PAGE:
Skills-Based Grading: A novel approach to teaching formal semantics




Skills-Based Grading, semantics, pedagogy


This paper reports an implementation of ‘Skills-Based Grading’ (SBG) in a formal semantics course. In traditional grading, every part of every assignment contributes to the final grade. Students are required to progress along a uniform timeline, with partial credit as a safety net. In SBG, by contrast, the course is composed of skills. Students are given multiple opportunities to demonstrate mastery in each skill, but full proficiency is required to gain credit. Zuraw et al. (2019) pioneered the use of SBG in linguistics for phonetics and phonology. SBG is known to work well for skills that require algorithmic approaches to arrive at inarguably correct answers. In applying SBG to semantics, we show that it is just as effective for more abstract and philosophical skills. Based on survey and grade data, we substantiate claims that SBG improves student learning, encourages more effective study, lowers student stress, and achieves more equitable outcomes. Since this paper reports our first use of SBG, we conclude with some reflections on improvements for the future.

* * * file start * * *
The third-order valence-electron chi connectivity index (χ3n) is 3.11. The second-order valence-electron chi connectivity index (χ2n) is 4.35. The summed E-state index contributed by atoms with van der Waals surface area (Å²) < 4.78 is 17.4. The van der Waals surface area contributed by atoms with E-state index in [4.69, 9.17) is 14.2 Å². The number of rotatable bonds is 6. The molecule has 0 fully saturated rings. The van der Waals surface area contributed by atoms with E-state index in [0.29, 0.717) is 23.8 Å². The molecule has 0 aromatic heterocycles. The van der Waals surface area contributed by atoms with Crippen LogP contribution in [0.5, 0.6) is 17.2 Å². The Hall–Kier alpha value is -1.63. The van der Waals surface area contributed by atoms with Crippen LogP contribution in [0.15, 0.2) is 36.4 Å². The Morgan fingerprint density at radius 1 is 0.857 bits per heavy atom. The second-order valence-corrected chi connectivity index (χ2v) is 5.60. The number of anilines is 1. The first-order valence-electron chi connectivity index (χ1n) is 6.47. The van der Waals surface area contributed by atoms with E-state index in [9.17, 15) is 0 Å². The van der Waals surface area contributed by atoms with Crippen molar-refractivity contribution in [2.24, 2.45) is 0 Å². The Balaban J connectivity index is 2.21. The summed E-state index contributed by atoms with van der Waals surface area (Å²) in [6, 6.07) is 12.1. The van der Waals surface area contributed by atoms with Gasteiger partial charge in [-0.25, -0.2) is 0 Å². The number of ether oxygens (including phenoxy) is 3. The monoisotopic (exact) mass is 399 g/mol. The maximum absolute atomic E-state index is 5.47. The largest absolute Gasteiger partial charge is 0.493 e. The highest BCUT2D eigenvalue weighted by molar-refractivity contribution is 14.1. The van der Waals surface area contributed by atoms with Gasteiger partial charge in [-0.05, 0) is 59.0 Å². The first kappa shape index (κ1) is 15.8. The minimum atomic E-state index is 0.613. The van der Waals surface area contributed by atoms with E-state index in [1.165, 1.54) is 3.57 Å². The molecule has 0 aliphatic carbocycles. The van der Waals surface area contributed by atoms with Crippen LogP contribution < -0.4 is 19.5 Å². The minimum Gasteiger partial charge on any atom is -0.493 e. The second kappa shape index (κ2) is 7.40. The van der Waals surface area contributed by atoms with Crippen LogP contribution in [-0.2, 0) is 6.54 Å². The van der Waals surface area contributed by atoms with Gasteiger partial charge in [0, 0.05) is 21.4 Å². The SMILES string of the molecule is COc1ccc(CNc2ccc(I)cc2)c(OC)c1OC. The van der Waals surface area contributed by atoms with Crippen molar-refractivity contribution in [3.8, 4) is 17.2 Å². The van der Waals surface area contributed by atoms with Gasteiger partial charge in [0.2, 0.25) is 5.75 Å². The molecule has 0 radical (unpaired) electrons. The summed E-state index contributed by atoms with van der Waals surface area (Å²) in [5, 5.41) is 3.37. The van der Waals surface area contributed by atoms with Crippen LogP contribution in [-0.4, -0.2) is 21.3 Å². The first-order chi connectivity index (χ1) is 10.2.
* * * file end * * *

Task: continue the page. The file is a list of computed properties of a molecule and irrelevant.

How to Cite

O'Leary, Maura, and Richard Stockwell. 2021. “Skills-Based Grading: A Novel Approach to Teaching Formal Semantics”. Proceedings of the Linguistic Society of America 6 (1): 869–881.